I often think of my maternal grandmother, Madge, particularly around this time of year. She was born in London, England within a few years of her parents emigrating from Dublin, Ireland. As such, on ‘paper’ she was 100% English, yet she never forgot that the blood that coursed through her veins was pure Irish. In fact, her maiden name was Deegan, which explains why that is my first name. As we embark upon yet another St. Patrick’s Day – or as it has become, St. Patrick’s Week – I am often reminded of my grandmother’s fondness for the day.
… she was not one to take in the ‘everyone’s Irish on St. Patrick’s Day’ malarkey. I don’t imagine she ever attended a St. Paddy’s Day parade in her life
In Montreal, after two years without a parade due to COVID19, once again we will have the wearing of the green next Sunday, I hope they remember to paint the green line down the street. However, Madge was not one to stand by the ‘everyone’s Irish on St. Patrick’s Day’ malarkey. I don’t imagine she ever attended a St. Paddy’s Day parade in her life (perhaps the only time her husband, my grandfather, was correct in his ‘every drunk in the city will be there‘ adage), nor would she have been caught dead wearing green dollar store trinkets, had they existed then. No, for Madge it was all about the food.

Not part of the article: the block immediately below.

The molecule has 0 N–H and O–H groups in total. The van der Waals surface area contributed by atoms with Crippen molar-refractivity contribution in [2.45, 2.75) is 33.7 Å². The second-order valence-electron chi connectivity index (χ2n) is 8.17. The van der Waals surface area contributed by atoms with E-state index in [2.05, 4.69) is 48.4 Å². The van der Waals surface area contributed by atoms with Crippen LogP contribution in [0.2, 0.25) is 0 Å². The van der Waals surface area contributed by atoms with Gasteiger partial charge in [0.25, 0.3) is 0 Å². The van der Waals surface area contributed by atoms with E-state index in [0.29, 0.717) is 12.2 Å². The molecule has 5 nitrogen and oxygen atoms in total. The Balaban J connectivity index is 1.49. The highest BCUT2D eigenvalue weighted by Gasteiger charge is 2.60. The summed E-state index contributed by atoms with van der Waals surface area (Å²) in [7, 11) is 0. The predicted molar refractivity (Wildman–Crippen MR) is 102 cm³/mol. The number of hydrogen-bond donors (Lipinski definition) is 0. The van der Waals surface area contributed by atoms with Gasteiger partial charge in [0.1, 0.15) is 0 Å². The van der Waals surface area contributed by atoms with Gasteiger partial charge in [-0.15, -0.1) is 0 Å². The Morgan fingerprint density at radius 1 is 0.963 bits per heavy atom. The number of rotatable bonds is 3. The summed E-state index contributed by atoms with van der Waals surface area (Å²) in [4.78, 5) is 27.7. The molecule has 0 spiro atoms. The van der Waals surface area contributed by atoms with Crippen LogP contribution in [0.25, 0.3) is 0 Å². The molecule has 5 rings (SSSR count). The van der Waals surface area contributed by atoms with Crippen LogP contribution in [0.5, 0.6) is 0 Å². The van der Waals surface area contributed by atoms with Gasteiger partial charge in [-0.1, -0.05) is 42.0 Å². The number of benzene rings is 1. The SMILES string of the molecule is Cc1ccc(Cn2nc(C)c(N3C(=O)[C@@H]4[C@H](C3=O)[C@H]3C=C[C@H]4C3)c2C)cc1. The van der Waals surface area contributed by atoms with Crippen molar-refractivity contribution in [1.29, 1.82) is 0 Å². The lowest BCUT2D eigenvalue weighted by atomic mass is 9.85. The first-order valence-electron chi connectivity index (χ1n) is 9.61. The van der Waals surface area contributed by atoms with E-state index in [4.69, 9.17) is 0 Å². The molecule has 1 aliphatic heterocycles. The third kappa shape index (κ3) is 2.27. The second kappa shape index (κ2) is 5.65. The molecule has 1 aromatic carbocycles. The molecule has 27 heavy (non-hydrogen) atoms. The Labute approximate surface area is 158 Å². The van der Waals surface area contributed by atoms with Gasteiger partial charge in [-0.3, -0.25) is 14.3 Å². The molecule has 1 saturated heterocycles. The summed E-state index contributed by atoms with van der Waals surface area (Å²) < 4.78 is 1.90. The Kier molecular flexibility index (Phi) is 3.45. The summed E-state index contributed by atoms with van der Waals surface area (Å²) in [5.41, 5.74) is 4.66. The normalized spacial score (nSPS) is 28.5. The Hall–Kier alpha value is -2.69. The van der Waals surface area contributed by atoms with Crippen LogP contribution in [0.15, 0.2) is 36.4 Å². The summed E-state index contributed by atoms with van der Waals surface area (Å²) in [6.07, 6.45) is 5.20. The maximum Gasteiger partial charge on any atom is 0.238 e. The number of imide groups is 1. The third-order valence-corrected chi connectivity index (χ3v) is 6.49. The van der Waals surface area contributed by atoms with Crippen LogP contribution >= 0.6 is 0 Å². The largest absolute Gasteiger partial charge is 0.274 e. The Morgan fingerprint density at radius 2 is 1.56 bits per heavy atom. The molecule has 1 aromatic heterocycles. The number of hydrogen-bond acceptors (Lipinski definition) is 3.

Growing up, my family lived just down the street from my grandparents’ place, making Sunday dinners a common, if not weekly, occasion. But when March 17th rolled around the day, regardless of whether it fell on a weekday, was marked with a large feast. When we arrived after school or work, the dining room table would be festooned with various shades of green, with a centrepiece that included shamrock (or a reasonable facsimile). Roasts and veggies of all sorts would be at one’s disposal (although as Irish Catholics, no carrots were allowed on that day, they being orange!). My aunt, who lived with my grandparents, would arrive from work with a special store-bought St. Paddy’s Day cake for dessert. And yes, there might even be a bit of the gargle available, but never to excess – a couple of beers for my grandfather and maybe a glass or two of Irish Mist for Madge and the others.
… although as Irish Catholics, no carrots were allowed on that day, they being orange!
I thought I’d try my hand at an Irish traditional meal to mark the start of the week; Irish Stew on a bed of Colconnan, a potato, bacon, and cabbage concoction. I did the stew in a slow cooker and the Colcannon the old-fashioned stove-top way. I like to think I’m ecumenical at heart, so my dish included carrots! I must admit, I think even Madge would have been pleased with the outcome!